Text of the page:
Tags: Uber Data Breach


Sep 01 2022

List of Data Breaches and Cyber Attacks in August 2022 – 97 Million Records Breached

August 2022 has been a lesson in being careful with whom you provide sensitive information. In a month that saw the former US president accused of misappropriating classified government documents, there were also a spate of malicious insiders compromising their employer’s systems.

Meanwhile, the bastion of password security, LastPass, announced that its systems had been breached – although the organisation is confident that customers’ details remain secure.

In total, we identified 112 publicly disclosed security incidents in August, resulting in 97,456,345 compromised records.

You can find the full list of incidents below, broken into their respective categories.


Contents

Data Breaches

Data Security

Free Basic network and Data Security Awareness

Tags: data breach, data security, infosec breach


Aug 25 2022

GAIROSCOPE attack allows to exfiltrate data from Air-Gapped systems via ultrasonic tones

Category: Data Breach,data securityDISC @ 8:31 am
GAIROSCOPE: An Israeli researcher demonstrated how to exfiltrate data from air-gapped systems using ultrasonic tones and smartphone gyroscopes.

The popular researcher Mordechai Guri from the Ben-Gurion University of the Negev in Israel devise an attack technique, named GAIROSCOPE, to exfiltrate data from air-gapped systems using ultrasonic tones and smartphone gyroscopes.

The attack requires that the threat actor has in advance installed malware on the air-gapped system, as well as on a smartphone which must be located in the proximity of the system.

The malware installed in the air-gapped system generates ultrasonic tones in the resonance frequencies of the MEMS gyroscope which produce tiny mechanical oscillations within the smartphone’s gyroscope.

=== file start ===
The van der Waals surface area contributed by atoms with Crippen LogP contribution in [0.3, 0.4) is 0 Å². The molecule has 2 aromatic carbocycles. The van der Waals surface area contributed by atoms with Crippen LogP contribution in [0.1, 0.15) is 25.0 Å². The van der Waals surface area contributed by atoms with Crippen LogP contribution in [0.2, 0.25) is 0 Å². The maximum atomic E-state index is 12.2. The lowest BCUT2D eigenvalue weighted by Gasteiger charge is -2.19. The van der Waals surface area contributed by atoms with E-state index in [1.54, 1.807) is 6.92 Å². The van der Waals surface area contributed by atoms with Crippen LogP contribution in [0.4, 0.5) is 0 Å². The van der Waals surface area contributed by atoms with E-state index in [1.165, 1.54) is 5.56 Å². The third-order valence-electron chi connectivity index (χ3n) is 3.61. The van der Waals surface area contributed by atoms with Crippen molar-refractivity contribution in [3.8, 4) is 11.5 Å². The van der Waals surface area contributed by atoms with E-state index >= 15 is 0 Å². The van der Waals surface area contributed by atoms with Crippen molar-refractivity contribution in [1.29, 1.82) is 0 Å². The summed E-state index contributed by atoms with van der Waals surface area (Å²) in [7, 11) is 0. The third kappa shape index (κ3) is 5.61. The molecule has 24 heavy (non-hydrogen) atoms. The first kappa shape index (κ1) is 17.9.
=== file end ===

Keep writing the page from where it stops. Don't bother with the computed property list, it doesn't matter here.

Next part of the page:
The frequencies are inaudible and the mechanical oscillations can be demodulated into binary information.

GAIROSCOPE air-gapped systems

The researcher pointed out that the gyroscope in smartphones is considered to be a ’safe’ sensor and can be used legitimately from mobile apps and javascript without specific permissions, unlike other components like the microphone.

The researchers added that in Android and iOS, there may be no visual indication, notification icons, or warning messages to the user that an application is using the gyroscope, like the indications in other sensitive sensors.

“Our experiments show that attackers can exfiltrate sensitive information from air-gapped computers to smartphones located a few meters away via Speakers-toGyroscope covert channel.” reads the research paper.

The malware on the air-gapped system gather sensitive data, including passwords and encryption keys, and encodes it using frequency-shift keying. In frequency-shift keying (FSK), the data are represented by a change in the frequency of a carrier wave.

Then the malware uses the device’s speakers to transmit the sounds at the inaudible frequencies.

On the receiving side, the phone receives the sounds using the device’s gyroscope and the malware running on the phone continuously samples and processes the output of the gyroscope. When the malware detects an exfiltration attempt, which is started using a specific bit sequence, it demodulates and decodes the data. The exfiltrated data can then be sent to the attacker using the phone’s internet connection.

“In the exfiltration phase, the malware encodes the data and broadcast it to the environment, using covert acoustic sound waves in the resonance frequency generated from the computer’s loudspeakers. A nearby infected smartphone ‘listens’ through the gyroscope, detects the transmission, demodulates and decodes the data, and transfers it to the attacker via the Internet (e.g., over Wi-Fi).” continues the paper. “The air-gapped workstation broadcasts data modulated on top of ultrasonic waves in the resonance frequencies that oscillates the nearby MEMS gyroscope. The application in the smartphone samples the gyroscope, demodulates the signal, and transmits the decoded data to the attacker through Wi-Fi.”

The test conducted by the researcher demonstrated that the GAIROSCOPE attack allows for a maximum data transmission rate of 8 bits/sec over a distance of up to 8 meters.

The following table shows the comparison with the existing acoustic covert channels previously devised by the researchers:

GAIROSCOPE 2

The researcher also provide countermeasures to mitigate the GAIROSCOPE attack, such as speakers elimination and blocking, ultrasonic filtering, signal jamming, signal monitoring, implementing sensors security, keping systems in restricted zones defined by a different radius, depending on the zone classification.

Tags: Air-Gapped systems, exfiltrate data